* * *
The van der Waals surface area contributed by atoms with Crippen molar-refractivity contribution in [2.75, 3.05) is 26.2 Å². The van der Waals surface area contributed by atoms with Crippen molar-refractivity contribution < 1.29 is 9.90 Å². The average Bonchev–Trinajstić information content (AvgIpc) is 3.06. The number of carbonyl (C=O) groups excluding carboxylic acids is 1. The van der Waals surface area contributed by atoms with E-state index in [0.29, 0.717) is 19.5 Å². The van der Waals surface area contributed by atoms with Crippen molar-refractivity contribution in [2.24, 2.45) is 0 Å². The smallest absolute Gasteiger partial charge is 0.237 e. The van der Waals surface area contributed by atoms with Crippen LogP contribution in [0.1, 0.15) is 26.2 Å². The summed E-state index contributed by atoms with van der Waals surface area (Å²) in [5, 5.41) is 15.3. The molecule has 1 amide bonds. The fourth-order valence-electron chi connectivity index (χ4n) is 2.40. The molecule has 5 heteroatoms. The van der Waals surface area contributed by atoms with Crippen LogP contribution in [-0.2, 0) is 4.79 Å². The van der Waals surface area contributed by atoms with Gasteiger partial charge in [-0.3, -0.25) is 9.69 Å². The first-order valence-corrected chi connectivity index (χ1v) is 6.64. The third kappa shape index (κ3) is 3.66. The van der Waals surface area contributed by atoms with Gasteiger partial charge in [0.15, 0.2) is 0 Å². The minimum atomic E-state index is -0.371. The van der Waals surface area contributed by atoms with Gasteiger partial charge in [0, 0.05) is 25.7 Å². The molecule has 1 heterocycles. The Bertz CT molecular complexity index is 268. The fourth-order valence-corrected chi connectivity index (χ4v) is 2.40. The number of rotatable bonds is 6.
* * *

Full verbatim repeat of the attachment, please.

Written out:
The van der Waals surface area contributed by atoms with Crippen molar-refractivity contribution in [2.75, 3.05) is 26.2 Å². The van der Waals surface area contributed by atoms with Crippen molar-refractivity contribution < 1.29 is 9.90 Å². The average Bonchev–Trinajstić information content (AvgIpc) is 3.06. The number of carbonyl (C=O) groups excluding carboxylic acids is 1. The van der Waals surface area contributed by atoms with E-state index in [0.29, 0.717) is 19.5 Å². The van der Waals surface area contributed by atoms with Crippen molar-refractivity contribution in [2.24, 2.45) is 0 Å². The smallest absolute Gasteiger partial charge is 0.237 e. The van der Waals surface area contributed by atoms with Crippen LogP contribution in [0.1, 0.15) is 26.2 Å². The summed E-state index contributed by atoms with van der Waals surface area (Å²) in [5, 5.41) is 15.3. The molecule has 1 amide bonds. The fourth-order valence-electron chi connectivity index (χ4n) is 2.40. The molecule has 5 heteroatoms. The van der Waals surface area contributed by atoms with Crippen LogP contribution in [-0.2, 0) is 4.79 Å². The van der Waals surface area contributed by atoms with Gasteiger partial charge in [-0.3, -0.25) is 9.69 Å². The first-order valence-corrected chi connectivity index (χ1v) is 6.64. The third kappa shape index (κ3) is 3.66. The van der Waals surface area contributed by atoms with Gasteiger partial charge in [0.15, 0.2) is 0 Å². The minimum atomic E-state index is -0.371. The van der Waals surface area contributed by atoms with Gasteiger partial charge in [0, 0.05) is 25.7 Å². The molecule has 1 heterocycles. The Bertz CT molecular complexity index is 268. The fourth-order valence-corrected chi connectivity index (χ4v) is 2.40. The number of rotatable bonds is 6.